Happy 76th Thylacine day from the Grant Museum
By Jack Ashby
Another year has passed since the last known thylacine – one of the greatest icons of extinction – died of exposure. That makes 76 years today.
We have celebrated the thylacine here at the Grant Museum for some time. We have some fantastic specimens – including one of the only fluid preserved adults (with the added bonus of having been dissected by Victorian evolutionary giant Thomas Henry Huxley), and skeleton from the early 1900s, which belonged to Grant himself. The only recent thylacine-based activity that happened at the Museum was for all our thylacine-geek colleagues to watch The Hunter together, a film about a bounty-hunter hired to collect the last individual for an evil bio-tech company. It was brilliant.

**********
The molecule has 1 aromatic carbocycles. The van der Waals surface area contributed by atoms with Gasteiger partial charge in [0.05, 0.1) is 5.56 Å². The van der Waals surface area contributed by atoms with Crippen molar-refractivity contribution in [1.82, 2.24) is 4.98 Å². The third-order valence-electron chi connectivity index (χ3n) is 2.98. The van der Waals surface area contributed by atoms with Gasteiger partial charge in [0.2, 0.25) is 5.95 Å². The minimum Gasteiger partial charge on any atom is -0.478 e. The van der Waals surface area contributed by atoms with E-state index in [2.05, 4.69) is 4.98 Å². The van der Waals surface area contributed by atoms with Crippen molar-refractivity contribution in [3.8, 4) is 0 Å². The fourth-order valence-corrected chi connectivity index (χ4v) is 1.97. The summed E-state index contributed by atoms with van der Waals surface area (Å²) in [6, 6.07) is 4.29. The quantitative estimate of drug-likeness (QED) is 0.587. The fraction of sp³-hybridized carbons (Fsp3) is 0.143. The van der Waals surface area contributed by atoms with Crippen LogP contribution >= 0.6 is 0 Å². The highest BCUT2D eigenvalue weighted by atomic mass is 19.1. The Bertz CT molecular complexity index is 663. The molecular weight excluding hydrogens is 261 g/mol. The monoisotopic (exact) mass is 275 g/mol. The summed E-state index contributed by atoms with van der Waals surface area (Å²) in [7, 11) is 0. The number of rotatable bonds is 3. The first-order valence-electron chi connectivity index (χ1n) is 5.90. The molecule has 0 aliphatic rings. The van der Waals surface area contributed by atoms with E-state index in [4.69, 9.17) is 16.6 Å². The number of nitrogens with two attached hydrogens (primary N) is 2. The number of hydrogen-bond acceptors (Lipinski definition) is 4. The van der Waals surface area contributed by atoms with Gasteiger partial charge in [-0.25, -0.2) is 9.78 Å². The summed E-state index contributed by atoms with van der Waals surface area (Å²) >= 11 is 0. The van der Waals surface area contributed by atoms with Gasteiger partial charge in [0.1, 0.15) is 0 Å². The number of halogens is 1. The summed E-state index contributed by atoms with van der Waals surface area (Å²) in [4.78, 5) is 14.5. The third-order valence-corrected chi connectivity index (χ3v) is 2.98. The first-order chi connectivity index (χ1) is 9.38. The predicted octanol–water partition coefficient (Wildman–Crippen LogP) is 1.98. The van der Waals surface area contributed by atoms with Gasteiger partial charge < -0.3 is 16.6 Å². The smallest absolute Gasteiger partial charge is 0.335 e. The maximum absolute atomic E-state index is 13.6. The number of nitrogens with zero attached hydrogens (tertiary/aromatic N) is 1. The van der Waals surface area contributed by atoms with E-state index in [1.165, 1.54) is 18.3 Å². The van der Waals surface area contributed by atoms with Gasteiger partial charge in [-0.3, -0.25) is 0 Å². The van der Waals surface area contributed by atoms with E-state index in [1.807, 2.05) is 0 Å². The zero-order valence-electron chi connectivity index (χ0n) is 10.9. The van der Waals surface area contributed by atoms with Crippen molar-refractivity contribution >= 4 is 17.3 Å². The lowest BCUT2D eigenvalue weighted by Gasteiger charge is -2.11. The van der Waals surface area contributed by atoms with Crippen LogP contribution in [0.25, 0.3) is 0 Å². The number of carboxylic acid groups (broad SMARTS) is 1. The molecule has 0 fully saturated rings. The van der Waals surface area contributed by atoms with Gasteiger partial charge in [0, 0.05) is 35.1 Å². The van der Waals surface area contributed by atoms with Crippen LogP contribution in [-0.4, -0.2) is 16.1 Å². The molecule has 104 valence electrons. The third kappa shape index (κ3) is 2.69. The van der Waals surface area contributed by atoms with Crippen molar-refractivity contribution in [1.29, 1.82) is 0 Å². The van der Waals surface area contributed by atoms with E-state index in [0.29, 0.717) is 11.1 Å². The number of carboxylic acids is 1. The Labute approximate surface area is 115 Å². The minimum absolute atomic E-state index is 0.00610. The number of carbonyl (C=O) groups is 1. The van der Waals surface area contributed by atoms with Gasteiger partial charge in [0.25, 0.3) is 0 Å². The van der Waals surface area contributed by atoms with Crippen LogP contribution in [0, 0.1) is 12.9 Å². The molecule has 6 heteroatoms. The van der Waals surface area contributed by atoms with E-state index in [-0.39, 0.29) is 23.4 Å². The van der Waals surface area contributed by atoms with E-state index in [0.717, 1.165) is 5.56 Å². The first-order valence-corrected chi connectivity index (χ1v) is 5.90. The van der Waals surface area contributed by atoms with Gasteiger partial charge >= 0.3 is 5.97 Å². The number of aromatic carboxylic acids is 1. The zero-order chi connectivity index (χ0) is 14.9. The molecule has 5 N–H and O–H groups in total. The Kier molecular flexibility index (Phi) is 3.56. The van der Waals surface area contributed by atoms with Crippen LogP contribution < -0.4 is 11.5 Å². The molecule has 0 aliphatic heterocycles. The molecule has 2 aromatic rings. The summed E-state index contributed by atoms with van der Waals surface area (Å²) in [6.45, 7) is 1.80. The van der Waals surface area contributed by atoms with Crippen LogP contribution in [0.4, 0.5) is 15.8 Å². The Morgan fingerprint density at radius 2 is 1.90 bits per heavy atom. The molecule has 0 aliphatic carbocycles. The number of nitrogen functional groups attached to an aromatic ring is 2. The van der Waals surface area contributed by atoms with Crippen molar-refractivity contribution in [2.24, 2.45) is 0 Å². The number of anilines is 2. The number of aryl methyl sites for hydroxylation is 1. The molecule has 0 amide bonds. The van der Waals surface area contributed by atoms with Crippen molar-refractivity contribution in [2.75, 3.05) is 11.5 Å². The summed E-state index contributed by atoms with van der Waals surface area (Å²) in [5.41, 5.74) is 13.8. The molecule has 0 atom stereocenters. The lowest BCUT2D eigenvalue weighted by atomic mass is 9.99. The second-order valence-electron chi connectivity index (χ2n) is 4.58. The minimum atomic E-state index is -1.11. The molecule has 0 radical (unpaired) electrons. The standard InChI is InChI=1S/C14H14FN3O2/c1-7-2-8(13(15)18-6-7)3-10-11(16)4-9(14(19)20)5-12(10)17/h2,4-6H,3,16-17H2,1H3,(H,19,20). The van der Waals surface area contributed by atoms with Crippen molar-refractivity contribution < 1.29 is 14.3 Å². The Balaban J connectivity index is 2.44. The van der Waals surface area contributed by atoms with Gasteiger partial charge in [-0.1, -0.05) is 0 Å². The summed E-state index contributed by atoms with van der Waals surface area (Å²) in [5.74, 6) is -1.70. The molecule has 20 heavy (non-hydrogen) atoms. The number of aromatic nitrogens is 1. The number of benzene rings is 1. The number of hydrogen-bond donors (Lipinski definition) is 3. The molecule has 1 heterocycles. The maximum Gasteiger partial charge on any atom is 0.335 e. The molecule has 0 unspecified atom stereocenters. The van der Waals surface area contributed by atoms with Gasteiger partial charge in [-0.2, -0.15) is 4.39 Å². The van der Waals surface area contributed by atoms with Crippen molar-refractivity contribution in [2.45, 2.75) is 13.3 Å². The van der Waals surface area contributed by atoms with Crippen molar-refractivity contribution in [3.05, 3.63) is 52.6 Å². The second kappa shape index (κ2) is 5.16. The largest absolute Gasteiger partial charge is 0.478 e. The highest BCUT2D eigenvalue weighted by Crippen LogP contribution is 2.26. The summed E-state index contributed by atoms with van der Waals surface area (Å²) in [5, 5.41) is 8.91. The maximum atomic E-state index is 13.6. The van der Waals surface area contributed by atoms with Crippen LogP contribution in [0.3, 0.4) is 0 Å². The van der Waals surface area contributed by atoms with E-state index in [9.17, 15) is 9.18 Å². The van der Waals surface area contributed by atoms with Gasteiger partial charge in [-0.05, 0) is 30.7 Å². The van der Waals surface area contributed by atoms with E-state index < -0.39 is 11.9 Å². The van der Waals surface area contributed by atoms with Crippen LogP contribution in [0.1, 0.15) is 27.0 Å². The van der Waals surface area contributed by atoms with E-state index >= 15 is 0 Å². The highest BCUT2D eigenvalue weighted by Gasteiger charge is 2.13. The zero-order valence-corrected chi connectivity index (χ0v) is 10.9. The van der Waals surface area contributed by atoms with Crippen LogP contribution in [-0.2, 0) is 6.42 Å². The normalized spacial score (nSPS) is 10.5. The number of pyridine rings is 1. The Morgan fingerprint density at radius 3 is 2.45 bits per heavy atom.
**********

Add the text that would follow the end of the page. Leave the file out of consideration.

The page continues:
Friday, September 14, 2012
CRYPTOZOOLOGY LINK: Happy 76th Thylacine day from the Grant Museum
I was very chuffed to be able to link to this fascinating piece by our old friend Jack Ashby of the Grant Museum. The CFZ and the Grant Museum go back several years, and Richard and I have twice lectured there. It is a smashing (and very fortean) collection. Check it out...